More likely, perhaps, would be a reinterpretation of "undue burden" that was far more narrow, allowing a wider range of state restrictions on abortion.
States after ‘Roe’
But let’s assume, for the sake of argument, Romney gets to nominate an anti-Roe justice, Allen votes along with a majority of fellow senators to confirm that nomination, and a more conservative court picks a case that allows it to completely overturn Roe vs. Wade.
Would that "allow states to end safe, legal abortion even in cases of rape, incest or when a woman's life is at risk"?
Well, yes, but that’s unlikely to be the most common result.
New limits on abortion, however, would be likely.
The Center for Reproductive Rights found in 2004 that 30 states "were poised to criminalize abortion soon after a Roe reversal."
The Guttmacher Institute, which works to "advance sexual and reproductive health and rights," keeps an updated fact-sheet called, "Abortion Policy in the Absence of Roe."
This month, it showed that 20 states already have laws that could be used to restrict the legal status of abortion, from those that automatically ban abortion if Roe were overturned to laws that express intent to restrict the right to legal abortion "to the maximum extent permitted" by the court.
But seven states have laws that protect the right to choose abortion "prior to viability or when necessary to protect the life or health of the woman."
"A categorical ban, I think, would be quite rare," Goldstein said.
Still, an overturned Roe would theoretically "allow" states to ban abortion without exceptions for rape, incest or the life of the mother, as the Planned Parenthood ad claims — whether they actually implemented such laws or not.
So, let’s reprise the "ifs":
• If Romney and Allen win and
• If Romney gets the chance to replace a liberal justice and
• If Allen and other senators confirm a justice who supports overturning Roe and
• If that new justice creates a majority on the court willing to revisit Roe and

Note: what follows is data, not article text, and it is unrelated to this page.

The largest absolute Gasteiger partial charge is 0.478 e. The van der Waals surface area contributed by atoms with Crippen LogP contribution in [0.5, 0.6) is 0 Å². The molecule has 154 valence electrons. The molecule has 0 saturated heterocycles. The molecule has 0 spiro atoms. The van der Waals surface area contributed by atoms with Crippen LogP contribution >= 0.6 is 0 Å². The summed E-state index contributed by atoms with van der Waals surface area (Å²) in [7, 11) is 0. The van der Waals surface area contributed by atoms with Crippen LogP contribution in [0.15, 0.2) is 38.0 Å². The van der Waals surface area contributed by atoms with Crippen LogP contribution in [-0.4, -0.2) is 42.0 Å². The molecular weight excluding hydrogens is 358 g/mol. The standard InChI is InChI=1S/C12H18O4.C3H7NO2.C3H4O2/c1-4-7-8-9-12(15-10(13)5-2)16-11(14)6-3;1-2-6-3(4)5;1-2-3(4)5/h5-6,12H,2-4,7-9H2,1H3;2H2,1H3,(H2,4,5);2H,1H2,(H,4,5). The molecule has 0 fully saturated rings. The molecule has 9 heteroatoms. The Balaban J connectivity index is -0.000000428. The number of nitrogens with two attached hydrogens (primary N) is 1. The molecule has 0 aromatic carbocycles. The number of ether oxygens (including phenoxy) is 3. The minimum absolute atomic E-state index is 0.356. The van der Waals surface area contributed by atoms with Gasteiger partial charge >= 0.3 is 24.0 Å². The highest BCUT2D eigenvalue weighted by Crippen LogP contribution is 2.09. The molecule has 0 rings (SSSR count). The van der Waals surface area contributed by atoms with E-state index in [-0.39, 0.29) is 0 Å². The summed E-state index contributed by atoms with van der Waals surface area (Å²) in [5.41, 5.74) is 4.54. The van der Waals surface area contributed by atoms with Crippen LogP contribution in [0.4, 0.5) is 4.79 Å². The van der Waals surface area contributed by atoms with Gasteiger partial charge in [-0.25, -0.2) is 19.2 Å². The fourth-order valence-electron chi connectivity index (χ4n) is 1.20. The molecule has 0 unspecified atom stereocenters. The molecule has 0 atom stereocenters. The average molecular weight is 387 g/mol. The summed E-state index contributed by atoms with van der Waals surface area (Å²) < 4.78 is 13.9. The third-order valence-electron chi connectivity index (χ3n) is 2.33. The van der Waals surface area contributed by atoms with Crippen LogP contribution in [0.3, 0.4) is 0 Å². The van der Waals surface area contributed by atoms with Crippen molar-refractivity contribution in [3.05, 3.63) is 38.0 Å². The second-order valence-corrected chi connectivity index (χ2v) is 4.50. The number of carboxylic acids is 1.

• If there’s an appropriate case for the Supreme Court to review and
• If the court decides to fully overturn Roe, returning abortion regulations to the states
Then a state legislature could vote to "end safe, legal abortion even in cases of rape, incest or when a woman's life is at risk."
A Planned Parenthood mailer in Virginia claims that "(Mitt) Romney and (George) Allen would overturn Roe v. Wade and allow states to end safe, legal abortion even in cases of rape, incest or when a woman's life is at risk." A president and a senator don’t have the power to directly overturn a Supreme Court decision, but they could nominate and vote for an anti-Roe justice if a spot opened.
Meanwhile, there’s no guarantee that a reshuffled court would fully overturn the decision, as opposed to further limiting a woman’s right to choose, but preserving protection in cases of rape, incest or risk to a woman's life. The ad says Romney and Allen "would." We suppose they would if they could — but whether they could is substantially more speculative than the ad suggests. We rate the ad’s claim Half True.
Planned Parenthood Votes, "It’s Personal," accessed Oct. 10, 2012
CNN's PoliticalTicker, "Planned Parenthood continues anti-Romney mail push in Virginia," Oct. 10, 2012
Email interview with Justine Sessions, director of advocacy media, Planned Parenthood Federation of America, Planned Parenthood Action Fund, Oct. 10, 2012
Interview with Tom Goldstein, publisher of ScotusBlog, Oct. 11, 2012
Email interview with Robert Terra, Romney campaign, Oct. 10, 2012
Cornell University Law School Legal Information Institute, "Roe v. Wade," Jan. 22, 2973
Washington Post, "Romney: No abortion legislation on his agenda," Oct. 9, 2012
PolitiFact Flip-O-Meter, "On abortion," May 15, 2012
PolitiFact, "Obama ad says Romney opposed abortion, even in cases of rape and incest," July 25, 2012
FactCheck.org, "Twisting Romney’s Abortion Stance," July 9, 2012
MittRomney.com, Issues: Abortion, accessed Oct. 10, 2012
National Review, "My Pro-Life Pledge," June 18, 2011
Transcripts on Meet the Press, "September 9: Mitt Romney, Ann Romney, Julian Castro, Peggy Noonan, E.J. Dionne, Bill Bennett, Chuck Todd," Sept. 9, 2012
George Allen for U.S. Senate, "Virginia Values for Washington," accessed Oct. 10, 2012
Senate.gov, Harkin Amdt. No. 260, Roll Call Vote 48, March 12, 2003
Atlantic, "Swing Vote: How the Election Could Tip the Balance of the Supreme Court," Feb. 23, 2012
New York Times, "Future of an Aging Court Raises Stakes of Presidential Vote," June 27, 2012
MSNBC, "What else is at stake in the election? The Supreme Court," Oct. 1, 2012
Guttmacher Institute, "Abortion Policy in the Absence of Roe," Oct. 1, 2012
American Spectator, "Does Roe Still Matter?" Jan. 25, 2012
Time, "CNN's Jeffrey Toobin on the Conservative Court," Sept. 18, 2007
Center for Reproductive Rights, "What If Roe Fell - 2007," June 1, 2007
Atlantic, "The Day After Roe," June 2006
New Yorker, "Still Standing: The resilience of Roe v. Wade," Nov. 28, 2005, via ScotusBlog
New York Times, "Battle for the Senate," accessed Oct. 19, 2012